Over the past year or so, there has been a concerted campaign in British institutions – museums, universities, local authorities, the civil service and more – to propagate a new narrative of history. The campaign is fundamentally negative about Britain and its past. It seems to want to impose – so far with some success – a new orthodoxy centred on slavery and imperialism. (Anyone unaware of the extent of this activity should consult Policy Exchange’s ‘History Matters’ project, which publishes a comprehensive regular bulletin.) Similar campaigns are taking place in Australasia and North America.
The campaign has its roots in academic theory, especially from the United States, and its recent histrionic manifestations have clearly been fuelled by imports from abroad. The Rhodes Must Fall campaign in Oxford originated in South Africa, and the Black Lives Matter campaign, of course, came from the United States. Both reflect characteristic and old-established tensions in those countries. Yet these campaigns are being presented as somehow related to central facts about our own history and society.
The general ‘narrative’ goes like this: Britain’s wealth and power came from the exploitation of slaves and colonies, and this has left a legacy of ‘systemic racism’ in the 21st century that must be compensated for, including by acknowledging inherited collective guilt, and making various forms of reparation. So obviously distorted and contrary to the evidence is the narrative, so patently synthetic the show of indignation, that a cynic might conclude that it is simply a ruse to gain the advantages of victimhood by privileged members of relatively underprivileged groups — that is, upwardly mobile people from ethnic minorities in the public sector, the academy and the arts.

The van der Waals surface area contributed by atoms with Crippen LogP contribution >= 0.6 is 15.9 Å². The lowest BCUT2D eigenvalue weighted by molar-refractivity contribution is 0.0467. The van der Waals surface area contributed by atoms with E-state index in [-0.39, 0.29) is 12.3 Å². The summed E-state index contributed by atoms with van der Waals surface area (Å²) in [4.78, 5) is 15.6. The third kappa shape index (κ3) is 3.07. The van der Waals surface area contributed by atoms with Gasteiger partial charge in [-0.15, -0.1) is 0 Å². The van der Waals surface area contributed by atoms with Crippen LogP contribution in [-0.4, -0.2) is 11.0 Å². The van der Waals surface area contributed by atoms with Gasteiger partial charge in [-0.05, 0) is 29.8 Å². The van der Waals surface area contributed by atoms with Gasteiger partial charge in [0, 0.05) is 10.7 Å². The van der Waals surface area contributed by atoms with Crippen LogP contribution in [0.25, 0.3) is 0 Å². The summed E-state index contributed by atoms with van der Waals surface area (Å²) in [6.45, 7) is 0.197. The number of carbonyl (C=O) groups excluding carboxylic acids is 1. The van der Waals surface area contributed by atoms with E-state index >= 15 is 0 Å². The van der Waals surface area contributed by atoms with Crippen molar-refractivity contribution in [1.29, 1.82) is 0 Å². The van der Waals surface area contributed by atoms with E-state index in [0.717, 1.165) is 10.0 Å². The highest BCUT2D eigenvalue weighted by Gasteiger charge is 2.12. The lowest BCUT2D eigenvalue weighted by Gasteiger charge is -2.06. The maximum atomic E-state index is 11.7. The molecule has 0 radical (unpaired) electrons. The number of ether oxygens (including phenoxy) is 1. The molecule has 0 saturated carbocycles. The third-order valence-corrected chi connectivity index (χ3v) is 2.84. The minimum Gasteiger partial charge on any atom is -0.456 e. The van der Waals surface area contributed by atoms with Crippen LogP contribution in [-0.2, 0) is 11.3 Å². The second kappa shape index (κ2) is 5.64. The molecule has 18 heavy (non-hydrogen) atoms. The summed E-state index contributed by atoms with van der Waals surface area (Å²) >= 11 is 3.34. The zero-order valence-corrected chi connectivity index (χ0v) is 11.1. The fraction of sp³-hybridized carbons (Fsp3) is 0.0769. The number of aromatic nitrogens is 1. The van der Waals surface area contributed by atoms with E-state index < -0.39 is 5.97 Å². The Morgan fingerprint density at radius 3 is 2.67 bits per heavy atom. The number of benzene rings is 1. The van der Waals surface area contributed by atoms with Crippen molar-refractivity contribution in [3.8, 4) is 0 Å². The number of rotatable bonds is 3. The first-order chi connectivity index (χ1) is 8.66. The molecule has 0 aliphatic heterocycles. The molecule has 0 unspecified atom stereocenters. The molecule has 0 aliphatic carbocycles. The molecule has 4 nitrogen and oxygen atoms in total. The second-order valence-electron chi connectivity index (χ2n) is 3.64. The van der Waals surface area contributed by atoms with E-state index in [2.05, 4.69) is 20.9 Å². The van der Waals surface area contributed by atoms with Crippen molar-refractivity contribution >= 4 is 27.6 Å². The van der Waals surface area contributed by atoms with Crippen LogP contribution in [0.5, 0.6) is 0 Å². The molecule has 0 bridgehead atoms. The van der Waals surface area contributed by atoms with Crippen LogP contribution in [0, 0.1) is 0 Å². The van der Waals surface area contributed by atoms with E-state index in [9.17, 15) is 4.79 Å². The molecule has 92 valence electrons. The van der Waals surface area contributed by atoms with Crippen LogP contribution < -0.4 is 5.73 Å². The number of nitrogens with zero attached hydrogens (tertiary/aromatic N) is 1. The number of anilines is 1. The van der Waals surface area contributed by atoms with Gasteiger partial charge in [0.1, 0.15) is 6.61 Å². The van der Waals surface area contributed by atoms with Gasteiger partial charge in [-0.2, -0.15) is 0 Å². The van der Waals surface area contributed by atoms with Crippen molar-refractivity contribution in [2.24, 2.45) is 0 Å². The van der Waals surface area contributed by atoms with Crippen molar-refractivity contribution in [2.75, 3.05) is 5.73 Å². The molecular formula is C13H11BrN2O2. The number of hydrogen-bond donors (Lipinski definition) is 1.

The campaign would make little or no progress here were it not for the eager participation of public institutions, which rush to appease or anticipate any real or imagined grievance. I won’t speculate about motives: readers will have their own ideas. Instead, I am going to look at only two of many examples. One is Jesus College, Cambridge. The other is the Victoria and Albert Museum. I am not suggesting that they are uniquely dishonest or destructive: rather, that despite being two highly prestigious cultural institutions, they display very clearly the widespread double standards on which the agitation depends.
Jesus College has suddenly become highly sensitive to historic connections with Africa – while seemingly untroubled by its lucrative present-day connection with the Chinese regime, the patron of its tame China Centre. In a painless gesture to deflect criticism, the college has decided to return a bronze cockerel to the present ‘royal court of Benin’. The cockerel was seized as a prize during a punitive expedition by the British in 1897. It was later presented to the college, whose coat of arms it vaguely resembles.